Carnegie Stage 3-1 Introduction
Stage 3 begins when a cavity first appears in the morula and ends after the zona (capsula) pellucida is shed and the embryo makes contact with the endometrial lining of the uterus. Stage 3 embryos are called free blastocysts. They have an estimated postfertilization age in vivo of between four and five days and measure 0.1 to 0.2 mm in diameter.
As there are only two stage 3 embryos in the Carnegie collection not all features of the stage can be seen in the serial sections. Therefore, we have supplemented the serial section databases with figures taken from descriptions of other stage 3 embryos. Because very few in vivo specimens have been described in the literature, most of the figures were obtained from in vitro specimens.
IN VIVO SPECIMENS
Stage 3 specimens have a postfertilization age of between four and five days in vivo. Embryo #8794 is one of two stage 3 embryos in the Carnegie collection. It is a 58-cell blastocyst estimated to be about 96 hours old. Lack of precise data on the time of ovulation means that the postfertilization age of the embryo could be between 72 and 108 hours.
Before fixation the specimen measured 230 x 190 µm including the zona pellucidaand the blastocyst was almost spherical with a diameter of 150 µm. After fixation the overall size of the embryo was 108 x 86 µm. (Table of Dimensions; Hertig et al., 1954)
The specimen was collected and prepared for microscopic examination in 1950. It was fixed in 70% alcohol and Bouin’s fluid, embedded in celloidin paraffin, and serially sectioned at 6 µm. (Note that although the section thickness is recorded as 6 µm by O'Rahilly and Müller, 1987 the data provided by Hertig et al., 1954 and our 3D-reconstructions suggest that the section thickness was closer to 9 microns.) The sections were mounted on a glass slide and stained with H & E. Eleven serial sections through the embryo were obtained, 10 of them are included in the database. Structures are identified on every section image. The morphology of this embryo is well documented in the literature. It was first described by Hertig et al. in 1954.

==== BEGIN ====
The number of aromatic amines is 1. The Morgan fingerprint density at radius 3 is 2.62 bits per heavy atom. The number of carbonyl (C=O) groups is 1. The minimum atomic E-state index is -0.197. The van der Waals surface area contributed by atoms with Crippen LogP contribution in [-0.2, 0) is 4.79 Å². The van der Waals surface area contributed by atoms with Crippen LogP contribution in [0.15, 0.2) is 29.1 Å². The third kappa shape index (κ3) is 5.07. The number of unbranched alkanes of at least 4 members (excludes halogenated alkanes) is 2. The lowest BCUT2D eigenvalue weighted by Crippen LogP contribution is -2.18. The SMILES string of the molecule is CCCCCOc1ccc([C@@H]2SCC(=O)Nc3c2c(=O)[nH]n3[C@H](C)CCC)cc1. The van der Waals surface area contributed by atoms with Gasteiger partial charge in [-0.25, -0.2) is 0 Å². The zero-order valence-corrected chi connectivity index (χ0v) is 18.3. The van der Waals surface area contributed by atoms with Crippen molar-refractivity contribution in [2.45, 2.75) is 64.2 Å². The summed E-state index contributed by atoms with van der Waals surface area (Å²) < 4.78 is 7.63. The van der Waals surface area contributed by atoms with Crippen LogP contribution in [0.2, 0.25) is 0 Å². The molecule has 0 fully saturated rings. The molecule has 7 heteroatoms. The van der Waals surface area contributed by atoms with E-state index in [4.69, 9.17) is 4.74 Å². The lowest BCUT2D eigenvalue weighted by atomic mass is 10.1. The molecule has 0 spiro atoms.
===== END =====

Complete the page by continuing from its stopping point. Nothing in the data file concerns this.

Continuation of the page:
IN VITRO SPECIMENS
Light micrographs of whole mount in vitro specimens are mainly from the atlas assembled by Veeck and Zaninovic, 2003. Only specimen images which the authors considered normal and best showed developmental progress have been reproduced. Transmission electron micrographs (TEMs) are from Lopata et al., 1982, Gualtieri et al., 1992, and Sathananthan et al., 2003. Scanning electron micrographs (SEMs) are from Ménézo et al., 1999 and Makabe et al., 2001. Grateful appreciation is expressed to all these authors and their publishers for their generosity in permitting the use of their micrographs in the database.
A time-line for in vitro development shows that stage 3 begins at about 90 hours and by 144 hours a hatched embryo has formed. During this stage the embryo becomes divided into outer trophoblast cells and inner embryoblasts, or inner cell mass, that will develop into the embryo proper. There are several hypotheses as to how the fates of the morula blastomeres are determined and some of these are illustrated here.
In vitro stage 3 embryos go through four characteristic processes: 1) cavitation, 2) collapse/ expansion 3) hatching and 4) discarded cells. Each of these features is described below together with representative illustrations. Most of the figures include a measuring bar the length of which was calculated based on a diameter of an unhatched blastocyst, including the zona pellucida, of 175 µm before fixation.
The initiation of cavitation in the morula heralds the beginning of stage 3. Cavitation occurs in vitro between post insemination days 5 and 7. Cavity formation leads to the differentiation of the blastomeres into outer trophoblast cells and a collection of cells on the inside (embryoblasts) called the inner cell mass. The blastomeres exhibit a polarity that is thought to be regulated by their location within the embryo and the extent of their contact with other cells.
Cavitation results from the accumulation of fluid between the blastomeres. Since the total volume of the subzonal (perivitelline) cavity does not change substantially during cavity formation, initial fluid accumulation appears to be a metabolic product of the blastomeres rather than a transport from the outside.